Engineering

If it gets built, there's an engineer involved somewhere. Check out some ideas on engineering the things we use everyday to be cleaner and more efficient.

Alaska mountain landscape with glacier in foreground

We will need innovative thinking to keep beautiful glaciers like this one around. (Ashley Gallagher/George Washington University)

Planet Forward Correspondent | George Washington University
A team of engineers have big plans to prevent the collapse of the world's ice sheets — and it could be the largest civil engineering project ever attempted.
air pollution

(Pixabay)

Northwestern University
The University of Michigan is investing millions to create technologies that capture carbon dioxide and turn it into products, though experts say some may not help reduce greenhouse gas permanently. Roxanne Liu and Minghe Hu report.
The George Washington University
This info/text video explains how new drone technology can help researchers safely investigate endangered species in the arctic.
The George Washington University
Is there a balance between the reputation of the construction industry and the good it can promote?  
The George Washington University
Studying the fluid dynamics and hydrodynamic forces of the California sea lions fore flipper and learning to mimic this motion, could one day lead to a whole new type of aquatic vehicle.
Mobile Agricultural Power Solutions
Where's the PUP now? Here's the story of what's happened with the Practical Utility Platform and the team since we won the Storyfest 2015 prize.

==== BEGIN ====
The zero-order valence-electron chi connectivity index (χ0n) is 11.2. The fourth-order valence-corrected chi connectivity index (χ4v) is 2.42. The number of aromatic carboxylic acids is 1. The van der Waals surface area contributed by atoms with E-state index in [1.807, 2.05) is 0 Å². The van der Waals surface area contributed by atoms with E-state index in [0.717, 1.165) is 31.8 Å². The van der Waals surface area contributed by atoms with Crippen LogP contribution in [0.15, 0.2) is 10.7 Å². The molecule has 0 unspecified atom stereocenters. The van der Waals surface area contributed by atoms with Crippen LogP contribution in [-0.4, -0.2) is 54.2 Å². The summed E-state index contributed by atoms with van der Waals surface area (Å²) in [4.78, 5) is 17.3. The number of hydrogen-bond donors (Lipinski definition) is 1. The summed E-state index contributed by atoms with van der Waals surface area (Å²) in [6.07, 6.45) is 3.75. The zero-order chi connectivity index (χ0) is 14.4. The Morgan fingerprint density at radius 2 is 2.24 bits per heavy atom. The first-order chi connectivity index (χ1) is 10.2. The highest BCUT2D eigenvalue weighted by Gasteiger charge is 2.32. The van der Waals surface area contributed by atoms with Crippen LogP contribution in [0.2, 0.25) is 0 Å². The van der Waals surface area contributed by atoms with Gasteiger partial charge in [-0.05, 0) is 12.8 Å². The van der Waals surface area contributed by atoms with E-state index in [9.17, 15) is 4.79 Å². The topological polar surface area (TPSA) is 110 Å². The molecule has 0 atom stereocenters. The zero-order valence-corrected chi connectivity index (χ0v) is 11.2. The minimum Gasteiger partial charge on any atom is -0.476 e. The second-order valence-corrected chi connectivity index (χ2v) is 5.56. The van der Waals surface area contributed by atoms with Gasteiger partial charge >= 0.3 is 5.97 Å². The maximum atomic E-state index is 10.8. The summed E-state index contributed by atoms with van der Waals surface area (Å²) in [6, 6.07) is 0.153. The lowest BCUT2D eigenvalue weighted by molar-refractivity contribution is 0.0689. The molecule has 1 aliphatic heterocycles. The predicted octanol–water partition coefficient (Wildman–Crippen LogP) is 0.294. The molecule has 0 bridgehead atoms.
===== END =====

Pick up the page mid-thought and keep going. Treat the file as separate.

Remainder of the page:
DC Greens goal of changing people's lives
DC Greens goal of changing people's lives
GWU
The goals of DC Greens aims to make fresh and healthy food accessible and affordable to all!
GOES-R launch at Kennedy Space Center
GOES-R launch at Kennedy Space Center
Northwestern University
NOAA’s revolutionary weather satellite successfully launched Saturday from Florida. This means earlier warnings, expected to save lives from severe weather situations.

Cutterhead, shield and partial trailing gantries of the tunnel boring machine known as Lady Bird. (Photo courtesy DC Water)

School Without Walls Senior High School
When her husband took office in 1963, Claudia Alta Johnson, better known as Lady Bird, made it her mission to protect and preserve the environment. Now a giant machine, akin to a mechanical earthworm, denominated Lady Bird, has a similar mission.
School Without Walls Senior High School
A company has developed a cheaper way to capture carbon emissions and convert them to bioplastic — which could help us reduce our dependence on oil and fossil fuels.

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